These are also exceptionally flexible trusts. Should the trustees feel that it is suitable, they can advance funds to the children prior to the age of inheritance. For example, should a child need medical care or require funds for university.
If you have disabled or handicapped children, you can also make further long term, secure financial provision for them.
The current threshold to which you must pay 40% tax is currently £325,000 (fixed until 2016) for a single person or for people who are married, in a civil partnership or widowed, the threshold for Inheritance Tax is currently £650,000 between them. So, in the worst case situation, if your estate (everything you owned at the time of death, including your house value) was, say, £425,000 then you would have a taxable estate of £100,000. This would give rise to a tax bill of £40,000. £40,000 less going to your loved ones.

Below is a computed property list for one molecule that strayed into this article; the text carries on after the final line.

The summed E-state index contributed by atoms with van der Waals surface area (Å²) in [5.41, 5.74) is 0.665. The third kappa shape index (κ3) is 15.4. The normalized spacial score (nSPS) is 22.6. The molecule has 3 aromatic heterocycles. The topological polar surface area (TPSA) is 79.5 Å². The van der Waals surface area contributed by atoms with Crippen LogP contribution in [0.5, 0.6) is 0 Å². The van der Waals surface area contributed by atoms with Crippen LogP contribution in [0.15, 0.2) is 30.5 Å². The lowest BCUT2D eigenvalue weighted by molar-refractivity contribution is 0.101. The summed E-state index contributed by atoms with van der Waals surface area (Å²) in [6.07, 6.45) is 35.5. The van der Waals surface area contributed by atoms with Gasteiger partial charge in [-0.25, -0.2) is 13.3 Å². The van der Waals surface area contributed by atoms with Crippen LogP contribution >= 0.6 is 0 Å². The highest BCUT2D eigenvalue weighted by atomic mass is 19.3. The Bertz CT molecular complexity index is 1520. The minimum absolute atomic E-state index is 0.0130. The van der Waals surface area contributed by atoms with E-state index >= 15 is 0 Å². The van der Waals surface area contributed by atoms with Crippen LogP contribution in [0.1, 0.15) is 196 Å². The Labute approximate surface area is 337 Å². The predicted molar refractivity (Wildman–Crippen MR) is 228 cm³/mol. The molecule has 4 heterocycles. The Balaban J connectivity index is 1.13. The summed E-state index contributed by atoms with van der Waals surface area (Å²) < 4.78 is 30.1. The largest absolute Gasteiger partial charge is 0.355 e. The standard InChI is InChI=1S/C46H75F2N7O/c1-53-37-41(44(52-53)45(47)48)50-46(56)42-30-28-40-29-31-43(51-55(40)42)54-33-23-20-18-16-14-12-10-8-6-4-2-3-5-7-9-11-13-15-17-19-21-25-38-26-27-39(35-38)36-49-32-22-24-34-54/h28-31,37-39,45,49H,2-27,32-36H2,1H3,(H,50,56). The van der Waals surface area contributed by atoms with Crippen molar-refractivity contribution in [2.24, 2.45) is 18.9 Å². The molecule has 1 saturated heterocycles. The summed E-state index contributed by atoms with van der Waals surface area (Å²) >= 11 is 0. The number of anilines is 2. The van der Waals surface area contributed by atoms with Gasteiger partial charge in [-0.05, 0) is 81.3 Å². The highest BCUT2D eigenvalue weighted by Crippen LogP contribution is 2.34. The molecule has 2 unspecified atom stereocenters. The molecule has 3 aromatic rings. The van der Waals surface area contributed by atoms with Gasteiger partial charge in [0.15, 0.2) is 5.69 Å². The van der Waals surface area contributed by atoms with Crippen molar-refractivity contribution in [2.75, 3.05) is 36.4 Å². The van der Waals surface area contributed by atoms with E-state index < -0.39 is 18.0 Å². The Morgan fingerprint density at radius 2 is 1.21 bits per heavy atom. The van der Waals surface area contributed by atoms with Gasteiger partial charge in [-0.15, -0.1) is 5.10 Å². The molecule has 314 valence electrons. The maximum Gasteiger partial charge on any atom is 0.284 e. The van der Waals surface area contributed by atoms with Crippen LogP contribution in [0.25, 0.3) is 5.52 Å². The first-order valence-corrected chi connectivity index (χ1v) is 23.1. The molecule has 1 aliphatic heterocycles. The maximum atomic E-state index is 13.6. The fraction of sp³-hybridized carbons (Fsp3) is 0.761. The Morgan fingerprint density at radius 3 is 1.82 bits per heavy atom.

The rules involved in inheritance tax are complex and it is for this reason alone it is important to discuss your situation with us, as only then will you be able to understand its potential effects on you, whether your loved ones will lose out on some of their inheritance and, more importantly, what can be done through us to reduce or even eliminate its effects.
It is the responsibility of the Executors appointed in a Will to administer the Estate, but there is more to the role than many people realise. The moment the Testator (the person who has made a the will or given a legacy.) dies, the role of the Executor(s) (person or institution appointed by a testator to carry out the terms of their will.) begins and there are some very important initial duties